It always amuses me when conservatives, who rail relentlessly against “political correctness” when it comes from the left, turn against one of their own like Rep. Todd Akin for saying what he really means.
Akin, a Missouri Republican and Senate candidate, slid from hero to zero with much of the Grand Old Party’s top brass after he was asked about his opposition to legalized abortion, even in cases of rape, and said this: “First of all, from what I understand from doctors (about pregnancy from rape), that’s really rare,” Akin told KTVI-TV talk show host Charles Jaco in St. Louis. “If it’s a legitimate rape, the female body has ways to try to shut that whole thing down.”
No, it doesn’t, according to overwhelming scientific evidence. As Dr. Barbara Levy, vice president for health policy at the American Congress of Obstetricians and Gynecologists, told Reuters, the trauma of rape might impair a woman’s fertility months or years later, but “you’re not going to interrupt something (like the release of an egg) that’s already started.”
And Akin’s language could hardly have been less elegant. Instead of “legitimate” rape, he later clarified that he meant to say “forcible.” But that wasn’t much of an improvement. Akin’s semantic hair-splitting only seemed to underscore the insidious notion that a woman can’t get pregnant from rape -- or even worse: if you are pregnant, you must not have been raped.
“In reviewing my off-the-cuff remarks,” said Akin in his initial statement of apology, “it’s clear that I misspoke in this interview and it does not reflect the deep empathy I hold for the thousands of women who are raped and abused every year.” I think he meant “sympathy,” not empathy, which is the ability to put oneself in another person’s shoes. His concern for the unborn is admirable, but it is also insulting and downright dangerous when it devalues the right of women to make crucial choices about their own bodies.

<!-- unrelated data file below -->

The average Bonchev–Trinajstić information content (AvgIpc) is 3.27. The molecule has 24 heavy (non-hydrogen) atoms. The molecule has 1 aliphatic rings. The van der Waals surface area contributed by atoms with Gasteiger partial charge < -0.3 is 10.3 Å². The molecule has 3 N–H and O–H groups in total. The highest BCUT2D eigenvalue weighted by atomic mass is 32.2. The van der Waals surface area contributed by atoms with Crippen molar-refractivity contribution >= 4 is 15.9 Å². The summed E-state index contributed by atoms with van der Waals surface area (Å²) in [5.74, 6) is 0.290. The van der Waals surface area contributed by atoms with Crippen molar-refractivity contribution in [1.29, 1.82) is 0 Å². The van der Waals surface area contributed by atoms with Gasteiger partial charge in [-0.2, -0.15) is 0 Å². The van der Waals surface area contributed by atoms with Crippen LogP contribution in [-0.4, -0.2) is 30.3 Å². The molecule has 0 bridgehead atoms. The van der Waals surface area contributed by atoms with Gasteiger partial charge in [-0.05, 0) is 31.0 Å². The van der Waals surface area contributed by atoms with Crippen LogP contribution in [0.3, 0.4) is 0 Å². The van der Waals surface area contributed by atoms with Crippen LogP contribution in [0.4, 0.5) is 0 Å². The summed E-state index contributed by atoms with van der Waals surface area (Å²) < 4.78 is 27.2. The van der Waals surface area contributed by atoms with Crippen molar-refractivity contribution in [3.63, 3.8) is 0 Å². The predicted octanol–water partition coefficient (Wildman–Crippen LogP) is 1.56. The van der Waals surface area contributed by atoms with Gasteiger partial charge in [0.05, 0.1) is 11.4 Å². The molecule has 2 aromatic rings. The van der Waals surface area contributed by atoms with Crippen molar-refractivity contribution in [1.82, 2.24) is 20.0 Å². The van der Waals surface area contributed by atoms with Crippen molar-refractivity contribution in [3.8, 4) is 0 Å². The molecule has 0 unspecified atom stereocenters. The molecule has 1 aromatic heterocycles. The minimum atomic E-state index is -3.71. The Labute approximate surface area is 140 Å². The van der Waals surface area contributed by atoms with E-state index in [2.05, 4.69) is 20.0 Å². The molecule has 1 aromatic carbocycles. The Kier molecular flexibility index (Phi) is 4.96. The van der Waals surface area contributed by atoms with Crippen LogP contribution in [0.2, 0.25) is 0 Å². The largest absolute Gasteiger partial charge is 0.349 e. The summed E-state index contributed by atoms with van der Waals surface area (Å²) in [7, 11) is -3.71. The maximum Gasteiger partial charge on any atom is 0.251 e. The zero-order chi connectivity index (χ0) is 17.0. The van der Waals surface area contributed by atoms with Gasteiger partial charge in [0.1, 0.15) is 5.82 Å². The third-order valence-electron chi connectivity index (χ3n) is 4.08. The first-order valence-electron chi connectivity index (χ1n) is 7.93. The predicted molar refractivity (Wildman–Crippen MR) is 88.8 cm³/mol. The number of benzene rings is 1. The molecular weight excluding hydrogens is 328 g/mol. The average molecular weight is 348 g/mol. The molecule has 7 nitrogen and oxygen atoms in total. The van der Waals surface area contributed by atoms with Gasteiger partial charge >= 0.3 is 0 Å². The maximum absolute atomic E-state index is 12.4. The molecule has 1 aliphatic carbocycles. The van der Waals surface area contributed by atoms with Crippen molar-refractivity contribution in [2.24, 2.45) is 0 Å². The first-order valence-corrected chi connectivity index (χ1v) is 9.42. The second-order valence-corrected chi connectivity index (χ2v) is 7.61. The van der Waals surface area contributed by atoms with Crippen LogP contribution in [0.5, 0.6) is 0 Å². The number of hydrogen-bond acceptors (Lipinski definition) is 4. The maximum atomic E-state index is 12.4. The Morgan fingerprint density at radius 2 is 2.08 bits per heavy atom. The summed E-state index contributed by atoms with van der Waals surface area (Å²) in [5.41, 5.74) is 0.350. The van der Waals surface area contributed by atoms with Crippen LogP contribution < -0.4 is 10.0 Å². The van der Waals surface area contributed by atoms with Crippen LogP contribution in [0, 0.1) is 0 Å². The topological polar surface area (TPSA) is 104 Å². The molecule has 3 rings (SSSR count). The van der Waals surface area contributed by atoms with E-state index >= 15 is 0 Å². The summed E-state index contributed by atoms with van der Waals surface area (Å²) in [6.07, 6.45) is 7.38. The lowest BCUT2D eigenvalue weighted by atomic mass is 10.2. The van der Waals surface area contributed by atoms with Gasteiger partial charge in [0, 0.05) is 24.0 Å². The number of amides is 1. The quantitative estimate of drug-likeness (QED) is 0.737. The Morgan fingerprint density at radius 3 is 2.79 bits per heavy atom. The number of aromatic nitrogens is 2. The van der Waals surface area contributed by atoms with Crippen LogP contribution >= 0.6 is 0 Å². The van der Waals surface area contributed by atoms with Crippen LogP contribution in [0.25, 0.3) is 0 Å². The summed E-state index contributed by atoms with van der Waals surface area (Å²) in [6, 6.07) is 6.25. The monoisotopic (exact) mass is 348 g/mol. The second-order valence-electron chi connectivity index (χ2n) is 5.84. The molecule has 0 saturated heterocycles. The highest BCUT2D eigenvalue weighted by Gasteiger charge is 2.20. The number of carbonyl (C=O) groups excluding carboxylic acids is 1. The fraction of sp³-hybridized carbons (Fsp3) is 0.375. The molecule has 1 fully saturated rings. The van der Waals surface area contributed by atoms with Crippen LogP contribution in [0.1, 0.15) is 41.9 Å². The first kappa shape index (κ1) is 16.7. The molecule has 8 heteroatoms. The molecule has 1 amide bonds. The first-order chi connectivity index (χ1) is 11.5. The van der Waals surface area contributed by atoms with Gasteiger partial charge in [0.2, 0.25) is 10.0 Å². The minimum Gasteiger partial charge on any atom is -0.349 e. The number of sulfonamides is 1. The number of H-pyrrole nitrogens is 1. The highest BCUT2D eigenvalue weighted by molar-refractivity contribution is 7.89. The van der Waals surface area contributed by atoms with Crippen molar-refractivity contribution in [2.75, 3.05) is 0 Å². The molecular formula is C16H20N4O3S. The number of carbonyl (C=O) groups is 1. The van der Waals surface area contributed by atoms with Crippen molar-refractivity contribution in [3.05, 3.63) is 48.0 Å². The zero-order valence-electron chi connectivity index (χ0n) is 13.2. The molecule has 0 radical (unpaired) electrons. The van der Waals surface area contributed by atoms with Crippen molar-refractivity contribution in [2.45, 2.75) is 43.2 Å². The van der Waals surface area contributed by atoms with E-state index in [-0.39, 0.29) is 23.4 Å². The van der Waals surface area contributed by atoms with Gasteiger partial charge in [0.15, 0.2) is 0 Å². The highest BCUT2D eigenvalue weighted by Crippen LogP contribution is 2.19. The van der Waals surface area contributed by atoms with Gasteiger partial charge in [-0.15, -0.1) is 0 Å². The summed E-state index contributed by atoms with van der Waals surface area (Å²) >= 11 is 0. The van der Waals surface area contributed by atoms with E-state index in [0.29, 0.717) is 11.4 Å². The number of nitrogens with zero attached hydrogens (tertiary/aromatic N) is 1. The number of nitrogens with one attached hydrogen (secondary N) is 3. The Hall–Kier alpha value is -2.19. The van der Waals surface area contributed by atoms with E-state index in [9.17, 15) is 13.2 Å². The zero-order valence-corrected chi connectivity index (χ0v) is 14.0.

As a result, he added weight to long-standing Democratic charges of a “Republican war against women.” His concern for the unborn was expressed as a stunning indifference to women who endured rape and now, according to him, should be legally required to bring the rapist’s baby to term.
No wonder leading Republicans want him out -- and a lot of Democrats want him to stay. As the presidential race heats up and both parties are reaching out to moderate swing voters, Akin offers Democrats, including his opponent Sen. Claire McCaskill, a vivid reminder of right-wing threats against freedom that they have been warning about for years.
Words matter. “Forcible rape,” for example, is a term that conservatives used in their push to narrow the exception that allows Medicaid funds to be used to pay for abortions for women who are raped.
The “No Taxpayer Funding for Abortion Act,” which passed the GOP-controlled House, would have permitted the use of funds only to end pregnancies that resulted from “forcible rape.” That F-word is a powerful modifier here and following public outcry, the language was removed from the bill. Without explicitly saying so, critics point out, the wording would exclude from funding statutory rape of under-aged girls, nonconsensual sex that resulted from a date-rape drug and sex that resulted from verbal threats but without visible injuries.
The “Sanctity of Life Act,” or personhood bill, which affirms that from the moment of fertilization, “every human being shall have all the legal and constitutional attributes and privileges of personhood,” raises other disturbing questions, opponents pointed out. Could it outlaw in vitro fertilization, since the procedure typically involves the destruction of embryos? Could the bill even enable a rapist to sue his victim if she decided to abort their baby? Stranger things have happened and the law, like most radical laws, did not offer clear answers.
Yet, Akin enthusiastically co-sponsored both bills along with other lawmakers who included Rep. Paul Ryan of Wisconsin. Yes, the same Paul Ryan who is now GOP presidential candidate Mitt Romney’s running mate.
At a time when both parties traditionally show off how mainstream they are, Akin spotlights how far off the right-wing edge the Grand Old Party has drifted.